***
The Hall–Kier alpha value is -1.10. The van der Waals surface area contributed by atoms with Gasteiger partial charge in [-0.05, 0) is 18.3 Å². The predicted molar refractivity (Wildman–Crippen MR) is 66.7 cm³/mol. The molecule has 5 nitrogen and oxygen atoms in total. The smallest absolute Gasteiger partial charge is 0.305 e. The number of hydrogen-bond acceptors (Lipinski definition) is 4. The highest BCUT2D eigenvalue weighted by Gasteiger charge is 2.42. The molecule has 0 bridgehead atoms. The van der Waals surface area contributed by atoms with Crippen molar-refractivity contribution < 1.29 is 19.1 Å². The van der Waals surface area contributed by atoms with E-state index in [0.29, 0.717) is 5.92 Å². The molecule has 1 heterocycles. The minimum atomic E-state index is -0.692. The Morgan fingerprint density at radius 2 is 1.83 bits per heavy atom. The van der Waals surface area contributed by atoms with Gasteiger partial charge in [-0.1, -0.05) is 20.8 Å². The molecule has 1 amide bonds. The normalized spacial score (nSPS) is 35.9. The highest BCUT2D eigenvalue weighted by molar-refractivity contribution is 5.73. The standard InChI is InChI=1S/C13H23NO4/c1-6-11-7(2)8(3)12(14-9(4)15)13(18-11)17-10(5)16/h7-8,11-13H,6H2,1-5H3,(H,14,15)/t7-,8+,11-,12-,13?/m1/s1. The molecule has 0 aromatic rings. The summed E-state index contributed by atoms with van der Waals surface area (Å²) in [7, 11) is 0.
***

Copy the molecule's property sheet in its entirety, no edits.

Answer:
The Hall–Kier alpha value is -1.10. The van der Waals surface area contributed by atoms with Gasteiger partial charge in [-0.05, 0) is 18.3 Å². The predicted molar refractivity (Wildman–Crippen MR) is 66.7 cm³/mol. The molecule has 5 nitrogen and oxygen atoms in total. The smallest absolute Gasteiger partial charge is 0.305 e. The number of hydrogen-bond acceptors (Lipinski definition) is 4. The highest BCUT2D eigenvalue weighted by Gasteiger charge is 2.42. The molecule has 0 bridgehead atoms. The van der Waals surface area contributed by atoms with Crippen molar-refractivity contribution < 1.29 is 19.1 Å². The van der Waals surface area contributed by atoms with E-state index in [0.29, 0.717) is 5.92 Å². The molecule has 1 heterocycles. The minimum atomic E-state index is -0.692. The Morgan fingerprint density at radius 2 is 1.83 bits per heavy atom. The van der Waals surface area contributed by atoms with Gasteiger partial charge in [-0.1, -0.05) is 20.8 Å². The molecule has 1 amide bonds. The normalized spacial score (nSPS) is 35.9. The highest BCUT2D eigenvalue weighted by molar-refractivity contribution is 5.73. The standard InChI is InChI=1S/C13H23NO4/c1-6-11-7(2)8(3)12(14-9(4)15)13(18-11)17-10(5)16/h7-8,11-13H,6H2,1-5H3,(H,14,15)/t7-,8+,11-,12-,13?/m1/s1. The molecule has 0 aromatic rings. The summed E-state index contributed by atoms with van der Waals surface area (Å²) in [7, 11) is 0.